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TL;DR? --> read the bold parts only ;)

The question could also have been called: What is the difference between the settings "file format" in "output" and "Format" in "Encoding"? It is very close to this question and I think I got the answer from there.

But I am still left with my actual problem, which is this: from the VSE I want to render out an h.264 encoded video in a .mov container. as far as I see there are two options to achieve this:

1) select H.264 or MPEG in "output"--"file format to save the rendered image as" and then in "Encoding" select "Quicktime" as "Format" and "H.264" as "Codec".
(--> this will give you the option to select a target bitrate for the output file (nice!))

2) select "Qicktime" in "output"--"file format to save the rendered image as" and then H.264 in the new option "Video Codec" that pops up right below.
(--> this will give you a setting for the "Quality percentage" (awkward!))

When I compare similarly sized output files generated by 1) and 2), method 1) looks waaaaay better! (example: 2000 kb/s in 1) gives 4MB file vs. 25% in 2) 7MB file and still file 1) looks considerably better!)

The only problem with 1) is that the resulting .mov file is not fully compatible with OS X whereas file 2) is.
(Also, selecting "lossless output" in 1) generates a file that cannot be played with QT player in OS X (VLC will play it))

Why are 1) and 2) different (is it the VBR for only 1)?) and what should I do to get a high-quality, low-size fully QT-compatible file rendered out?

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You appear to be confusing encoding systems with containers. AVI, MOV, etc. are containers. H.264, MPEG and many, many others are compression systems.

Blender's manual has some great reference info here: https://www.blender.org/manual/data_system/files/media/video_formats.html

VBR is better for most work since it allows the compresssor to alter the data rate (and therefore file size) according to the amount of detail. Rapidly changing shots require huge amounts of data whereas slowly changing ones require very little.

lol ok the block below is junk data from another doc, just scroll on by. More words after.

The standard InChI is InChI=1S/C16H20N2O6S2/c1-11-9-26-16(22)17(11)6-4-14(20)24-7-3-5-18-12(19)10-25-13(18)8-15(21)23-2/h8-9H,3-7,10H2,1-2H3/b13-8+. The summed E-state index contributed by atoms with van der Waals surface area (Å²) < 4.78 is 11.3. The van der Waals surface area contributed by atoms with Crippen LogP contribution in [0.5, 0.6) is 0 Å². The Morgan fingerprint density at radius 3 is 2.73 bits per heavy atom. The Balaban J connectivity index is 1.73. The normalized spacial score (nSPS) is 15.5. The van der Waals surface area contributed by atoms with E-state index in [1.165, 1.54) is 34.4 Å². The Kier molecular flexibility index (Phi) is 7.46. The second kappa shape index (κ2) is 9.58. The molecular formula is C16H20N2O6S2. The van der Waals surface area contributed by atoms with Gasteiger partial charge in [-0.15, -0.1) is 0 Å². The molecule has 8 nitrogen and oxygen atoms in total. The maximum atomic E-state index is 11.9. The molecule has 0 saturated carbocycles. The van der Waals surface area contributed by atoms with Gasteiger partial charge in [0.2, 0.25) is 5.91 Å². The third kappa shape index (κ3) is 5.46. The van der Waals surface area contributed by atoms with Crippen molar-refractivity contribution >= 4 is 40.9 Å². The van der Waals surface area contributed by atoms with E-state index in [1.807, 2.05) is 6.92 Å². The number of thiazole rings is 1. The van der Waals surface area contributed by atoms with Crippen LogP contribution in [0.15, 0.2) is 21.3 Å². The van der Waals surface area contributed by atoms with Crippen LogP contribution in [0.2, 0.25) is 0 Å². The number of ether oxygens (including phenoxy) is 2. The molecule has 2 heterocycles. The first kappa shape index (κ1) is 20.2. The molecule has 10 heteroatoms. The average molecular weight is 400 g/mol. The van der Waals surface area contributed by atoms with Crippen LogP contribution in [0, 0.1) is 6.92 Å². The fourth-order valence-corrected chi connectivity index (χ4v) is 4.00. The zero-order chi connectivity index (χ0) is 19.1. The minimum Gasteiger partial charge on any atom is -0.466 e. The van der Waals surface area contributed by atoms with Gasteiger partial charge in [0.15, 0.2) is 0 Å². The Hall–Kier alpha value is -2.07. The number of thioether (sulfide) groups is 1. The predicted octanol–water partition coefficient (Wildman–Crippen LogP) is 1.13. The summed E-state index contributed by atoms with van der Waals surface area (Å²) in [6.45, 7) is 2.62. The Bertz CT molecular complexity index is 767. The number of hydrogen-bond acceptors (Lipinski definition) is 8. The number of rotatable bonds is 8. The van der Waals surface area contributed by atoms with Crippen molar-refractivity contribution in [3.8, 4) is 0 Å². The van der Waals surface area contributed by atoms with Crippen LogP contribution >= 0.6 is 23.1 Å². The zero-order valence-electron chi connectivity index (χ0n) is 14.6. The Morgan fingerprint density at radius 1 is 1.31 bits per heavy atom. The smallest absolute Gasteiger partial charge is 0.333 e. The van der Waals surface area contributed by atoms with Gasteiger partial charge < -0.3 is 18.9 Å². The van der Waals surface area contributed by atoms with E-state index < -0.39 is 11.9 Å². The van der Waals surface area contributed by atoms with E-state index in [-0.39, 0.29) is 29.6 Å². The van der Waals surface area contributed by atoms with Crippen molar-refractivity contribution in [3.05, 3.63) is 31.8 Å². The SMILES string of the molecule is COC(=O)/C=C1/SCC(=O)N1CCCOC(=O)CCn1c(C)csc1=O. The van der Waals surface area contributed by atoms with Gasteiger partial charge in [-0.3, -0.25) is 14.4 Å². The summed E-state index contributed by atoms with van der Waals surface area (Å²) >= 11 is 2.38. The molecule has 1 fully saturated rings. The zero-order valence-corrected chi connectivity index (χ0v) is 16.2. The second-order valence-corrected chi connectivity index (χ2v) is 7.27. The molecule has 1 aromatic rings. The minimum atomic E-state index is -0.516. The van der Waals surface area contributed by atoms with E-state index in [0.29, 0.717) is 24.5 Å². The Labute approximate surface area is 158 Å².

H.264 and MPEG-4 are very well supported and deliver excellent bang for your buck. (H.265 is better but requires serious processing power to encode.)

Another solution might be to render your video out in a low loss or (ideally) lossless format and then downconvert it in a dedicated system such as Handbrake (Www.handbrake.fr) which will give you presets or let you tinker with all manner of settings until you find something that fits your needs.

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  • $\begingroup$ thanks for the reply! i am aware of the difference between codec and container (i thought that should also be clear from the question "I want to render out an h.264 encoded video in a .mov container"?). Your suggestion with rendering out lossless and then use handbrake is a good workaround. On the other hand, no workaround should be needed. Everything is already there. There are just these two issues (why two methods and why is one of them not producing quicktime-compatible videos?) Did you open the VSE and follow methods 1) and 2)? $\endgroup$ – stack_horst Dec 7 '16 at 17:57
  • $\begingroup$ My main Mac ate its PSU recently so I'm going in a little blind in that I can't test my generated files on a similar player. I've also noticed that some containers seem more efficient although that might be my imagination. AVIs always seem huge in comparison to Matroska for similar quality. Time to fire up the laptop I think. $\endgroup$ – Marc Draco Dec 8 '16 at 4:52
  • $\begingroup$ Curious, but which version of Blender are you using? I am unable to reproduce what you describe on Blender 2.78a which is current as of this writing. The MOV file is slightly smaller than an AVI using identical encoding settings. Although a 10 second test scene is hardly canonical. :) probably should not be trying this in bed! :D $\endgroup$ – Marc Draco Dec 8 '16 at 5:20
  • $\begingroup$ I was using 2.77 at the time. Also mind it: in both methods i was ending up with h264-encoded mov files (i.e. not avis) -- thus the original question. I guess I should try to reproduce this with 2.78 myself. $\endgroup$ – stack_horst Dec 8 '16 at 12:23

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